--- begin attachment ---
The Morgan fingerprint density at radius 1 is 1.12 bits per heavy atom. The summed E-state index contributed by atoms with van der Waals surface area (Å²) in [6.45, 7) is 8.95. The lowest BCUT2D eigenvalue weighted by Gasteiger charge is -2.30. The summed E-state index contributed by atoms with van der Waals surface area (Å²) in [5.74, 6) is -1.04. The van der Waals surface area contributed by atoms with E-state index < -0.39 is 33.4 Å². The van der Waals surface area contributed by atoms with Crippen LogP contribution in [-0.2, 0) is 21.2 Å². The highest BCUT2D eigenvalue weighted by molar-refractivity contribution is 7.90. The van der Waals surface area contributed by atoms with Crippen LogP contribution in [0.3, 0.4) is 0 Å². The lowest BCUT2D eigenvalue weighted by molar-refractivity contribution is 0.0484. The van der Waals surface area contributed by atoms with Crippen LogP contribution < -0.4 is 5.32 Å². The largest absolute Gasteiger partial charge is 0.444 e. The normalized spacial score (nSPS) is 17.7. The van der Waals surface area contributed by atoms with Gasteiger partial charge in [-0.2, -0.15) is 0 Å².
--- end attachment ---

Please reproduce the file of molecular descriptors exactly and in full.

The Morgan fingerprint density at radius 1 is 1.12 bits per heavy atom. The summed E-state index contributed by atoms with van der Waals surface area (Å²) in [6.45, 7) is 8.95. The lowest BCUT2D eigenvalue weighted by Gasteiger charge is -2.30. The summed E-state index contributed by atoms with van der Waals surface area (Å²) in [5.74, 6) is -1.04. The van der Waals surface area contributed by atoms with E-state index < -0.39 is 33.4 Å². The van der Waals surface area contributed by atoms with Crippen LogP contribution in [-0.2, 0) is 21.2 Å². The highest BCUT2D eigenvalue weighted by molar-refractivity contribution is 7.90. The van der Waals surface area contributed by atoms with Crippen LogP contribution in [0.3, 0.4) is 0 Å². The lowest BCUT2D eigenvalue weighted by molar-refractivity contribution is 0.0484. The van der Waals surface area contributed by atoms with Crippen LogP contribution < -0.4 is 5.32 Å². The largest absolute Gasteiger partial charge is 0.444 e. The normalized spacial score (nSPS) is 17.7. The van der Waals surface area contributed by atoms with Gasteiger partial charge in [-0.2, -0.15) is 0 Å².